Utilising the experts

Helping hand
One of the hardest professional skills to master is understanding your own limitations. Once you’ve got to grips with that, you then need to call upon the right people for help. Our recent redesign of the Onlignment website and brand is a case in point.
Here is an insight into the problem we faced. The four of us all shared brief lists of websites that we admire. Below you can see four websites we cited, one from each of us. I’m not going to tell you who chose which but you’re welcome to guess.
http://www.mixd.co.uk/
http://coolblueweb.com/
http://endjin.com/
http://www.valuablecontent.co.uk/
What do these websites have in common? Not a great deal.
Was this a problem? Not really.
Why not? Because we knew that we would be wasting our time if we spent valuable days and weeks arguing over whose entirely subjective opinion was best. Instead we enlisted the help of a graphic designer and asked him to help us find a solution that worked for us all.
It’s nice to think that you can do it all yourself but sometimes it’s in your own interests, or the interests of a client, to understand where bringing in outside expertise can make a difference. The opinion and talents of someone for whom you have professional respect can obviously massively improve your end product, but it can also result in a much smoother and more enjoyable creative process for you or your client.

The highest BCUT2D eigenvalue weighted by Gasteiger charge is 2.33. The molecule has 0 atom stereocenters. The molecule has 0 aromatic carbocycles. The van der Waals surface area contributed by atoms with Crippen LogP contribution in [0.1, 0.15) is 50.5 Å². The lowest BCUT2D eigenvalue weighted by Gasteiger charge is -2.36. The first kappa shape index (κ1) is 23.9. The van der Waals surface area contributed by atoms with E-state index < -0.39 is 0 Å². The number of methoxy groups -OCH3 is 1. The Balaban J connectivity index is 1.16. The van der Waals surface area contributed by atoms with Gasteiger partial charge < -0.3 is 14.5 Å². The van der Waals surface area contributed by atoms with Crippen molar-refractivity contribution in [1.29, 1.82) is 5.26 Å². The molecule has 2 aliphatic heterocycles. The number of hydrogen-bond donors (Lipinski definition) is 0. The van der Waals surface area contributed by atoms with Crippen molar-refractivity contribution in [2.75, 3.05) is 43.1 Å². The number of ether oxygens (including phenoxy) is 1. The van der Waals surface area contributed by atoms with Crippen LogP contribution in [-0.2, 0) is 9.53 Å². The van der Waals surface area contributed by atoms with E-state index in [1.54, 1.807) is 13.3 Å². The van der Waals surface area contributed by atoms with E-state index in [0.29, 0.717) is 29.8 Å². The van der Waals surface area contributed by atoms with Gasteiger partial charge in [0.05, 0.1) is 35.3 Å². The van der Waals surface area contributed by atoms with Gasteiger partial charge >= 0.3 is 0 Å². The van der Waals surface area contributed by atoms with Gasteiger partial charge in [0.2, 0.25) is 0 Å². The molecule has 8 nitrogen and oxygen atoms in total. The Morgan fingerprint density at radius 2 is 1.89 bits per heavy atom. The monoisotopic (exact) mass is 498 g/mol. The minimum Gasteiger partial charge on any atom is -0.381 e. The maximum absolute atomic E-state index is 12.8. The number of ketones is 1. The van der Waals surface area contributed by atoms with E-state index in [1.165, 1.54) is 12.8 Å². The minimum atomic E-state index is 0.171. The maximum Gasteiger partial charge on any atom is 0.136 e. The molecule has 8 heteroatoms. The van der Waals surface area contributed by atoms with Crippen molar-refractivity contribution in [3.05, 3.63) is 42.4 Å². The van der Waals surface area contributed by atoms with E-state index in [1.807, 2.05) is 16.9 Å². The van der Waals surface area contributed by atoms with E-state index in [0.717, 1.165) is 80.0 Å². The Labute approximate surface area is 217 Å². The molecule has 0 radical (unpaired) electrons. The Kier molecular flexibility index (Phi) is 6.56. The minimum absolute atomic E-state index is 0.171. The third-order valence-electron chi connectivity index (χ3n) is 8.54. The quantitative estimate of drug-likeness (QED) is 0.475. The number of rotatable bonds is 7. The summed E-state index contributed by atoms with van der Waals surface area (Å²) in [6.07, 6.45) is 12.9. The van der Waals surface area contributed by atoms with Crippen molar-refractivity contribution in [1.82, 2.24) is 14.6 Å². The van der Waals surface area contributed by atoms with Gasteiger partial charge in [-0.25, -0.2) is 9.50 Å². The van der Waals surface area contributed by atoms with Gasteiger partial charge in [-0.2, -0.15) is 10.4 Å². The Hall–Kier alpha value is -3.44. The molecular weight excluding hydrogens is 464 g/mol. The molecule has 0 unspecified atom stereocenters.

In the end, Gary, the graphic designer, listened to our thoughts on what the company meant to us, and what we wanted it to mean to other people. He considered our various visual preferences, provided us with four options to choose from and a design was born. (Relatively painless) magic. We built the website in-house, as this was well within our wheelhouse of expertise and here you are, enjoying it.
I think the size of our company also affected our approach. If I were operating as a one-woman band I would have had three options –

  1. Use an off-the-shelf website design
  2. Build something myself from scratch or
  3. Ask someone else to build it for me.

Time, talent and resource constraints would most likely have led me to use an off-the-shelf solution.
If I were in charge of commissioning a new website for a large company or organisation, my options might have been different. I would most likely have discounted the build-it-myself and off-the-shelf options and would have either brought in external help or gone to an in-house team with the relevant skills and remit.
Most small businesses are unlikely to have sufficient resources to create a media/brand/web team so how would you ensure the best outcomes for your projects? Thinking about my own experiences, these are the answers I would give:

  • Recognise when to utilise the experts
  • Build a network of trusted suppliers whose skills complement your work and needs
  • Make those experts part of your team by taking the time to keep in touch with them between projects